My bladder health video explains that there are many different reasons why cats (and dogs) have lower urinary tract disease. Infection, inflammation, crystals and a pH problem with underlying dietary issues are really the major contributing factors to why dogs and cats both have urinary tract problems.
Urinary Tract Infections in Cats
I want to specifically address urinary tract infections in cats because although pH issues and crystal issues can lead to feline lower urinary tract disorders -- including Feline Urologic Syndrome (FUS) -- the vast majority of the time there’s also a dietary component. And many cats end up with recurrent urinary tract infections.
How can you tell your cat has a recurrent infection happening in its bladder? Well, it could be that your vet has told you this, but other common signs include:
- Urinating outside the box
- Frequent trips to the litter box
- Straining or vocalizing in the box because they have irritated or inflamed bladders
- Exhibiting symptoms of pain: hunched up, crying, drinking more water, inappropriate urination
- Visible blood in the litter box
If you notice these signs you can presume your cat may have not only a urinary tract infection, but also inflammation present.
A urinalysis is an invaluable diagnostic tool to determine if there is blood, white blood cells or crystals present in your pet’s urine. Veterinarians can also evaluate urine sediment and determine if there are visible bacteria present in a urine sample. However, your veterinarian cannot determine exactly what bacteria is present without further testing.
A urine culture from your veterinarian can determine if your cat is dealing with a urinary tract infection as well as determine what medication must be used to treat the infection. Without culturing the bacteria present, your veterinarian has no idea what medication would be most successful in treating the infection.
Once you know for sure that your cat is dealing with urinary tract disease or infection, your veterinarian may prescribe antibiotics. Antibiotics are not necessarily a bad choice, however many cats suffer from recurrent urinary tract infections that are difficult to control and completely eliminate.
Preventing UTI Infection with D-Mannose
One important point all cat owners should know is how to recognize the difference between controlling a current infection and preventing additional infections from occurring.
This is where D-Mannose comes in.
D-Mannose is a wholly absorbable sugar that you feed to your kitty. It comes in capsule or powder form, which you include in your cat’s food. It’s a non-metabolizable sugar, which means it doesn’t wreck pH balance, it doesn’t wreck blood sugar, it doesn’t prompt additional pancreatic stress (insulin release), and it doesn’t change the level of good to bad bacteria in your cat’s digestive tract.
Your cat absorbs the sugar wholly and it is excreted through the kidneys and into the bladder. Bacteria are attracted to an energy source, so when D-mannose is present in the urine, the bacteria leave the lining of your cat’s bladder, clinging to the D-Mannose, and your cat voids out the bacteria.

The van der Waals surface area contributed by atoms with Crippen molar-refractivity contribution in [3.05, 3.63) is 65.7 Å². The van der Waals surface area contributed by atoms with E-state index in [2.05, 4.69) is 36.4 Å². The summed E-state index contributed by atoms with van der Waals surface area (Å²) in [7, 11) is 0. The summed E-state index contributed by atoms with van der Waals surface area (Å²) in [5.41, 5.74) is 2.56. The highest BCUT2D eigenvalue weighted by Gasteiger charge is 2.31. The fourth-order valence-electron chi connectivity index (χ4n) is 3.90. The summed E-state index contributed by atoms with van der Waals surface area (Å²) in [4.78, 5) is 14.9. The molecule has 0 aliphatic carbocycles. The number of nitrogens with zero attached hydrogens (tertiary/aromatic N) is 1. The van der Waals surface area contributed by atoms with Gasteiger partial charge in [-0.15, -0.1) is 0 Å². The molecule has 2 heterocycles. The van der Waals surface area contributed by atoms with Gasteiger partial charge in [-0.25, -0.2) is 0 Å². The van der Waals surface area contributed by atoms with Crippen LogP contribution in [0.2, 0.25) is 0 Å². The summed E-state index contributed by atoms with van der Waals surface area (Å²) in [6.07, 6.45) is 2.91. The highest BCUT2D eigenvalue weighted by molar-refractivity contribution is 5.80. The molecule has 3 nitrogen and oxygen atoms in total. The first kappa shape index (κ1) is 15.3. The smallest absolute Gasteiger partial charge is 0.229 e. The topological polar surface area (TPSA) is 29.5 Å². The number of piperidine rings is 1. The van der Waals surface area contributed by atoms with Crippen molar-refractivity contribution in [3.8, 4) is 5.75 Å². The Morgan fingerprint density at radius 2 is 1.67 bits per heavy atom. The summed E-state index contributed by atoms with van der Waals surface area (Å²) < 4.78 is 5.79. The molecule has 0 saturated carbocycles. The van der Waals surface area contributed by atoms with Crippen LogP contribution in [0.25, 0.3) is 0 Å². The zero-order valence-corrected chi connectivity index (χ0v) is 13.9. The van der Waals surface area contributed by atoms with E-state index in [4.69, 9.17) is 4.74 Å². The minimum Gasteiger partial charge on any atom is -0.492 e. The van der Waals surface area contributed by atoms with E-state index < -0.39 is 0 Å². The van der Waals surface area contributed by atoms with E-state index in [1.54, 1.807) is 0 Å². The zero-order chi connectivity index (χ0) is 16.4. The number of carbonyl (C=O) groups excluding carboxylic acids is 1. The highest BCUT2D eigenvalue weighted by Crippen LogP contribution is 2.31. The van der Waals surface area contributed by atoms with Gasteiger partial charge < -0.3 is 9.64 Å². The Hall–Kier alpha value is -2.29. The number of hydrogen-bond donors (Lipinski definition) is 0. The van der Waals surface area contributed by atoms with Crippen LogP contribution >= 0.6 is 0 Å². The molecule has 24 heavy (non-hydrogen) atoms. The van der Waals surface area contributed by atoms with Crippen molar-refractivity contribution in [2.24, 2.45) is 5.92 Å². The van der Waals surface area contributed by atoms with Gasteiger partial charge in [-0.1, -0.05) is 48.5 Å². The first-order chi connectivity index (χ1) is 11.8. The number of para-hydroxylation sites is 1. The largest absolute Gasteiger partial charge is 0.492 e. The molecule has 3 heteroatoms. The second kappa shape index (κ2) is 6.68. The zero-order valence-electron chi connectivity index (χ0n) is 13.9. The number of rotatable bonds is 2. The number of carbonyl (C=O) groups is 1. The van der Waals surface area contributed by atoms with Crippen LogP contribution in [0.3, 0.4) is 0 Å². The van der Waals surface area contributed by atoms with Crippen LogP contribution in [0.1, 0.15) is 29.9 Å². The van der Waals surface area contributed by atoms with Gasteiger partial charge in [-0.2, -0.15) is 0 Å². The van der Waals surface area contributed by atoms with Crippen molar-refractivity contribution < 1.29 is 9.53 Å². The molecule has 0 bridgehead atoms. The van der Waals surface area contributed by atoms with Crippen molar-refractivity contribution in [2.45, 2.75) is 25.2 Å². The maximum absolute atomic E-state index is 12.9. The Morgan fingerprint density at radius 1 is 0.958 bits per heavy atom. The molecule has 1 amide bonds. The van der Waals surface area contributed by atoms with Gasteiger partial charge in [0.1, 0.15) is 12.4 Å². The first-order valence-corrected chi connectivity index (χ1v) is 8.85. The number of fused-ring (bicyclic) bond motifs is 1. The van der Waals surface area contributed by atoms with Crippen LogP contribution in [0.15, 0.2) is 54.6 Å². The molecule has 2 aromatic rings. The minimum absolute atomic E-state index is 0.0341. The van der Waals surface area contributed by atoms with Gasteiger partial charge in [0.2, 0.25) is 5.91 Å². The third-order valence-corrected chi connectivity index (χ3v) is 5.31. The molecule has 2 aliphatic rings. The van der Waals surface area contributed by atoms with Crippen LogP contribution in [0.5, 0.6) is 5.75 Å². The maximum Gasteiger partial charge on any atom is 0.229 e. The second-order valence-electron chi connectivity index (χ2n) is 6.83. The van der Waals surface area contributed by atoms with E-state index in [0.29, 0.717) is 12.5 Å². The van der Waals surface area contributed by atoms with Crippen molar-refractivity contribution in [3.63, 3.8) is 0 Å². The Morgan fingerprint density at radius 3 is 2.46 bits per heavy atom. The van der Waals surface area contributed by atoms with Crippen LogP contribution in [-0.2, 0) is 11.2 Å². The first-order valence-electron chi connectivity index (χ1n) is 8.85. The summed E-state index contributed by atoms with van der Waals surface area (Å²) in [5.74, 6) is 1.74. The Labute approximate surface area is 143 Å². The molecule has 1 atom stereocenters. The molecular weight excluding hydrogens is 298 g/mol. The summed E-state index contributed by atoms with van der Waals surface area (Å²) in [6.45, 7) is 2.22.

It’s not a true antibiotic but D-Mannose absolutely has anti-microbial properties, which means it does a great job of fighting infections, naturally.
What’s especially interesting is that D-Mannose first got its roots in the large animal veterinary industry. Dairy cows, whether you know it or not, that are nursing are very predisposed to urinary tract infections. The dairy cow industry is really quite fanatical about trying to prevent urinary tract infections from occurring in dairy cows, because when dairy cows are lactating and are receiving antibiotics, the milk that is siphoned from those cows has to be thrown out because it has antibiotics in it.
So, dairy cow farmers do a good job of trying their darnedest to prevent recurrent urinary tract infections in the female herds, because it’s literally throwing out profits. About 10 to 15 years ago, dairy cow farmers were turned on to D-Mannose because it’s natural and side-effect-free, there’s no withdrawal period, which means you don’t have to throw the milk out for a period of time after it’s given, and it does a terrific job of really preventing urinary tract infections in dairy cows and large animals.
Somehow, it went from large animal veterinary medicine to human medicine and certainly many of you may have even tried it yourself. D-Mannose is being used for women who have recurrent urinary tract infections and if you’re looking for more information, Dr. Mercola covers D-Mannose excellently at Mercola.com.
However, one area that people haven’t thought about the benefits of D-Mannose is with companion animals like dogs and cats. They also suffer from recurrent urinary tract problems, and kitties especially are very prone to recurrent inflammation (cystitis) that can predispose them to infection.
What to do if Your Cat Has Recurrent Urinary Tract Infections
My recommendation, if you have a cat that has recurrent urinary tract infections, is that you consider one of two plans. The first is pulse therapy, which means one week out of the month you put your cat on D-Mannose. The second is if your cat has consistent low-grade inflammation (chronic cystitis) that can predispose your cat to recurrent infection, I recommend adding D-Mannose into your cats’ protocol daily for preventive therapy as a means of helping to prevent infection from occurring.